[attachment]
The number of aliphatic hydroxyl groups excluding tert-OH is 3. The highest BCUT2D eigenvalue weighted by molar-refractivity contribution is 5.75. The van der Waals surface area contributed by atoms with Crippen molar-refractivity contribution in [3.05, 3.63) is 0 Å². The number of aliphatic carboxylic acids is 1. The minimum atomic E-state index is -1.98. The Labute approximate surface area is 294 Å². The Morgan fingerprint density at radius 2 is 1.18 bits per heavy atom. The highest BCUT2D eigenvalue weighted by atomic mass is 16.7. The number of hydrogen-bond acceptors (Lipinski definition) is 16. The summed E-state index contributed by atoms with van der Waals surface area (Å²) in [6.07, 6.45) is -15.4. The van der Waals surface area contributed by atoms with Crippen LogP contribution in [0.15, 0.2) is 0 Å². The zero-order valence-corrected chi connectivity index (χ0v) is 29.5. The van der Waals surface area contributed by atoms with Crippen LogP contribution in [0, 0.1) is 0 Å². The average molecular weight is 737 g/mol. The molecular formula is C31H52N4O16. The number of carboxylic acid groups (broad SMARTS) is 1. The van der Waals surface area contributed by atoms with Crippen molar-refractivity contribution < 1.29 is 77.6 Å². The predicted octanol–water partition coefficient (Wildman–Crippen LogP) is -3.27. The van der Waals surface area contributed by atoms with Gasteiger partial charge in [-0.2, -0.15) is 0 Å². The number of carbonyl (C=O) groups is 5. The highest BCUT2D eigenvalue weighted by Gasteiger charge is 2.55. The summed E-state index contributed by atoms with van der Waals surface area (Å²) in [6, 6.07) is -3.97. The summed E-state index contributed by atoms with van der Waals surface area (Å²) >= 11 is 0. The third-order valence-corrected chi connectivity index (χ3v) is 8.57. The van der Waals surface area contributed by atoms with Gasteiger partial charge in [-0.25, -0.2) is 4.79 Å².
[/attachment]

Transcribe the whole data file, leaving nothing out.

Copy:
The number of aliphatic hydroxyl groups excluding tert-OH is 3. The highest BCUT2D eigenvalue weighted by molar-refractivity contribution is 5.75. The van der Waals surface area contributed by atoms with Crippen molar-refractivity contribution in [3.05, 3.63) is 0 Å². The number of aliphatic carboxylic acids is 1. The minimum atomic E-state index is -1.98. The Labute approximate surface area is 294 Å². The Morgan fingerprint density at radius 2 is 1.18 bits per heavy atom. The highest BCUT2D eigenvalue weighted by atomic mass is 16.7. The number of hydrogen-bond acceptors (Lipinski definition) is 16. The summed E-state index contributed by atoms with van der Waals surface area (Å²) in [6.07, 6.45) is -15.4. The van der Waals surface area contributed by atoms with Crippen LogP contribution in [0.15, 0.2) is 0 Å². The zero-order valence-corrected chi connectivity index (χ0v) is 29.5. The van der Waals surface area contributed by atoms with Crippen LogP contribution in [0, 0.1) is 0 Å². The average molecular weight is 737 g/mol. The molecular formula is C31H52N4O16. The number of carboxylic acid groups (broad SMARTS) is 1. The van der Waals surface area contributed by atoms with Crippen molar-refractivity contribution < 1.29 is 77.6 Å². The predicted octanol–water partition coefficient (Wildman–Crippen LogP) is -3.27. The van der Waals surface area contributed by atoms with Gasteiger partial charge in [-0.2, -0.15) is 0 Å². The number of carbonyl (C=O) groups is 5. The highest BCUT2D eigenvalue weighted by Gasteiger charge is 2.55. The summed E-state index contributed by atoms with van der Waals surface area (Å²) in [6, 6.07) is -3.97. The summed E-state index contributed by atoms with van der Waals surface area (Å²) >= 11 is 0. The third-order valence-corrected chi connectivity index (χ3v) is 8.57. The van der Waals surface area contributed by atoms with Gasteiger partial charge in [-0.25, -0.2) is 4.79 Å².